Mechanism Of Action
Rosuvastatin is an inhibitor of HMG CoA-reductase, the rate-limiting enzyme that converts 3-hydroxy3-methylglutaryl coenzyme A to mevalonate, a precursor of cholesterol. In in vivo and in vitro studies, rosuvastatin produces its lipid-modifying effects in two ways. First, it increases the number of hepatic LDL receptors on the cell-surface to enhance uptake and catabolism of LDL. Second, rosuvastatin inhibits hepatic synthesis of VLDL, which reduces the total number of VLDL and LDL particles.
The molecular target of ezetimibe is the sterol transporter, Niemann-Pick C1-Like 1 (NPC1L1), which is involved in the intestinal uptake of cholesterol and phytosterols. Ezetimibe localizes at the brush border of the small intestine and inhibits the absorption of cholesterol, leading to a decrease in the delivery of intestinal cholesterol to the liver. This causes a reduction of hepatic cholesterol stores and an increase in clearance of cholesterol from the blood.
The maximum therapeutic response of rosuvastatin is usually achieved by 4 weeks and is maintained after that. The maximum therapeutic response of ezetimibe is generally achieved within 2 weeks and is maintained during chronic therapy.
In clinical pharmacology studies in man, peak plasma concentrations of rosuvastatin were reached 3 to 5 hours following oral dosing. Both Cmax and AUC increased in approximate proportion to rosuvastatin dose. The absolute bioavailability of rosuvastatin is approximately 20%.The AUC of rosuvastatin does not differ following evening or morning drug administration.
Administration of rosuvastatin with food did not affect the AUC of rosuvastatin.
After oral administration, ezetimibe is absorbed and extensively conjugated to a pharmacologically active phenolic glucuronide (ezetimibe-glucuronide). After a single 10-mg dose of ezetimibe to fasted adults, mean ezetimibe peak plasma concentrations (Cmax) of 3.4 to 5.5 ng/mL were attained within 4 to 12 hours (Tmax). Ezetimibe-glucuronide mean Cmax values of 45 to 71 ng/mL were achieved between 1 and 2 hours (Tmax). There was no substantial deviation from dose proportionality between 5 and 20 mg. The absolute bioavailability of ezetimibe cannot be determined, as the compound is virtually insoluble in aqueous media suitable for injection.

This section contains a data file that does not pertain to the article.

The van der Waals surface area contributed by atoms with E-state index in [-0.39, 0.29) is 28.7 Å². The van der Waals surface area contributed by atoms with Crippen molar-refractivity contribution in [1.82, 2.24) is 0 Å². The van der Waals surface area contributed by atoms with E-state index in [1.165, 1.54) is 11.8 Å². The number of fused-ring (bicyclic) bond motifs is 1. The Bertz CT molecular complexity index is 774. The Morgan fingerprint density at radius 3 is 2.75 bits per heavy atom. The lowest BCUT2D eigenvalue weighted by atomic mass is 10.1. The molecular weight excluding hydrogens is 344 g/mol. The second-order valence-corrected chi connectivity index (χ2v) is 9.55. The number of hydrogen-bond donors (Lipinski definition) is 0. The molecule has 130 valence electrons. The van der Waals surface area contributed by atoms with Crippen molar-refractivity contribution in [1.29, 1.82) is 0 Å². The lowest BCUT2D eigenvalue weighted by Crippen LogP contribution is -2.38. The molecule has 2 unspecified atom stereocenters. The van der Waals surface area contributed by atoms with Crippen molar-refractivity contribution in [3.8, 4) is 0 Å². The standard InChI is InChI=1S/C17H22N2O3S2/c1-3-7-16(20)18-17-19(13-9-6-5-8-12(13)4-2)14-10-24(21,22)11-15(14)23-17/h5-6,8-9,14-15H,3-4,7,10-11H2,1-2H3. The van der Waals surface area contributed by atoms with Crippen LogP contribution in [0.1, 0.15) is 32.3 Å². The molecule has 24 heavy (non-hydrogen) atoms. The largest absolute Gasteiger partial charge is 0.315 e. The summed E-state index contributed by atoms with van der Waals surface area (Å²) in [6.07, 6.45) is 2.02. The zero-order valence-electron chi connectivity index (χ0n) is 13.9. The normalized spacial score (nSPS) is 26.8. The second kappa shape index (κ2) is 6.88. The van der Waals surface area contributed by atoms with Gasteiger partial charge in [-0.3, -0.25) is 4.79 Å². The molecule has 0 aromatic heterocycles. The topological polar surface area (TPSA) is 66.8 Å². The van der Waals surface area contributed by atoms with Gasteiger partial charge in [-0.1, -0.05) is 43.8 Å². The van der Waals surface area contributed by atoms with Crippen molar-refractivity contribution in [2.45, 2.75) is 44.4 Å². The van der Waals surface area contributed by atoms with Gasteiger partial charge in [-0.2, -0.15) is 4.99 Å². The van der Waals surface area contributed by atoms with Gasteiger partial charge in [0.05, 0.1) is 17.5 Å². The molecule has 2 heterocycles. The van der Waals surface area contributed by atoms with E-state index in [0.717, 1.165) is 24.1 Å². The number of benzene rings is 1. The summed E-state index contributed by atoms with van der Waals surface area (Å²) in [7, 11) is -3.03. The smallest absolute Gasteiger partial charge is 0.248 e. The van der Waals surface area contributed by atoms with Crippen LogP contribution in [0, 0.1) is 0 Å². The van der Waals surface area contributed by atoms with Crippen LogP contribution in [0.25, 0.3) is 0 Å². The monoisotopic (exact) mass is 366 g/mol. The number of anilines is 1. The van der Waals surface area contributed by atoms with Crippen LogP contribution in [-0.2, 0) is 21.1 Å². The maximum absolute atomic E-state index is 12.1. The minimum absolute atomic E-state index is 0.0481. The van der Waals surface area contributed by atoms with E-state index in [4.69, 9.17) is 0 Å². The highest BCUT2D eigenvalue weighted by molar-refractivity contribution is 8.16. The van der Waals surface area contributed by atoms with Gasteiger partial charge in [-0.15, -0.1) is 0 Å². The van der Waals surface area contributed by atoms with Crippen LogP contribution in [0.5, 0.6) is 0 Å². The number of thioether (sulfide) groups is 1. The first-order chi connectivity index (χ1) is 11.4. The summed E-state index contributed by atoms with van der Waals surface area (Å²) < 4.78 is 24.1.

Concomitant food administration (high-fat or non-fat meals) had no effect on the extent of absorption of ezetimibe when administered as ezetimibe 10-mg tablets. The Cmax value of ezetimibe was increased by 38% with consumption of high-fat meals.
Mean volume of distribution at steady-state of rosuvastatin is approximately 134 liters. Rosuvastatin is 88% bound to plasma proteins, mostly albumin. This binding is reversible and independent of plasma concentrations.
Ezetimibe and ezetimibe-glucuronide are highly bound (>90%) to human plasma proteins.
Rosuvastatin is not extensively metabolized; approximately 10% of a radiolabeled dose is recovered as metabolite. The major metabolite is N-desmethyl rosuvastatin, which is formed principally by cytochrome P450 \ 2C9, and in vitro studies have demonstrated that N-desmethyl rosuvastatin has approximately one-sixth to one-half the HMG-CoA reductase inhibitory activity of the parent compound. Overall, greater than 90% of active plasma HMG-CoA reductase inhibitory activity is accounted for by the parent compound.
Following oral administration, rosuvastatin and its metabolites are primarily excreted in the feces (90%). The elimination half-life (t½) of rosuvastatin is approximately 19 hours. After an intravenous dose, approximately 28% of total body clearance was via the renal route, and 72% by the hepatic route.
Ezetimibe is primarily metabolized in the small intestine and liver via glucuronide conjugation with subsequent biliary and renal excretion. Minimal oxidative metabolism has been observed in all species evaluated. In humans, ezetimibe is rapidly metabolized to ezetimibe-glucuronide. Ezetimibe and ezetimibe-glucuronide are the major drug-derived compounds detected in plasma, constituting approximately 10 to 20% and 80 to 90% of the total drug in plasma, respectively. Both ezetimibe and ezetimibe-glucuronide are eliminated from plasma with a half-life of approximately 22 hours for both ezetimibe and ezetimibe-glucuronide. Plasma concentration-time profiles exhibit multiple peaks, suggesting enterohepatic recycling.